The framers of the Constitution drafted it in response to failings of the U.S. government under the Articles of Confederation. Many political leaders attributed the widespread economic disaster to the lack of centralized regulation of commerce. National impotence in the face of rebellion seemed indicative of the need for a stronger central government.
The first government of the United States was outlined in the Articles of Confederation. Under this system, the states operated as sovereign nations. The weak national government, which consisted of nothing more than a unicameral legislature, did not have the authority to tax the states, settle interstate disputes or effectively support a military.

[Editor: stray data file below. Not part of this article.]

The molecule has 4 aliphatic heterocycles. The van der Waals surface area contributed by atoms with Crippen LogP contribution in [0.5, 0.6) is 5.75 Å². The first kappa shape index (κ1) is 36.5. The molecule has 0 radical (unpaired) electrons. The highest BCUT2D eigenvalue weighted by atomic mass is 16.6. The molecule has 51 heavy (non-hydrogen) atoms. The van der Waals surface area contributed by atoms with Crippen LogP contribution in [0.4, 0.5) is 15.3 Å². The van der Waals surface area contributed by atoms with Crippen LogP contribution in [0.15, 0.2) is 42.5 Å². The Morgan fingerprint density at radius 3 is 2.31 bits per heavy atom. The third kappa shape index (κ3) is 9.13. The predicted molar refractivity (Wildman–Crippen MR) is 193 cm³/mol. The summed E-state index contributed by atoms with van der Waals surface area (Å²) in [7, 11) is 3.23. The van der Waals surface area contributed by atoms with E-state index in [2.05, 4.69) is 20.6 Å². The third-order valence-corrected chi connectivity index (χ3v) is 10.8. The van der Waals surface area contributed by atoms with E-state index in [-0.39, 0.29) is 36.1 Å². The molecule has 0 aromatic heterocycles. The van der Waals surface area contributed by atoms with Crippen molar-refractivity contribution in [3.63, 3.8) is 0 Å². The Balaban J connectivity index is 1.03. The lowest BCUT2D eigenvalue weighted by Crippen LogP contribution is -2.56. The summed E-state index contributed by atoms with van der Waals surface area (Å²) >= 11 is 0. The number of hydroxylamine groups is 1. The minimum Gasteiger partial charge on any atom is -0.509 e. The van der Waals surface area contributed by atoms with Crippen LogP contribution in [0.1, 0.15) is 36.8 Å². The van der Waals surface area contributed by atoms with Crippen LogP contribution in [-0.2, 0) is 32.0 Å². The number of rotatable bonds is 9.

Following the Revolutionary War, the inadequacies of the national government became apparent. Inflation was high, businesses were closing and farmers were losing their property. The ineptitude of the national government became more clear after the famous incident known as Shays' Rebellion. Daniel Shays was a Massachusetts farmer and former captain in the Continental Army. Dissatisfied with the hardships confronting farmers, he led a group of armed men in preventing the local circuit court from sitting, and even threatened to raid the arsenal at Springfield. The inefficiency in quelling this rebellion, and the fear of anarchy it provoked, convinced many that the Articles of Confederation needed amending. This led to the drafting of the Constitution in 1787.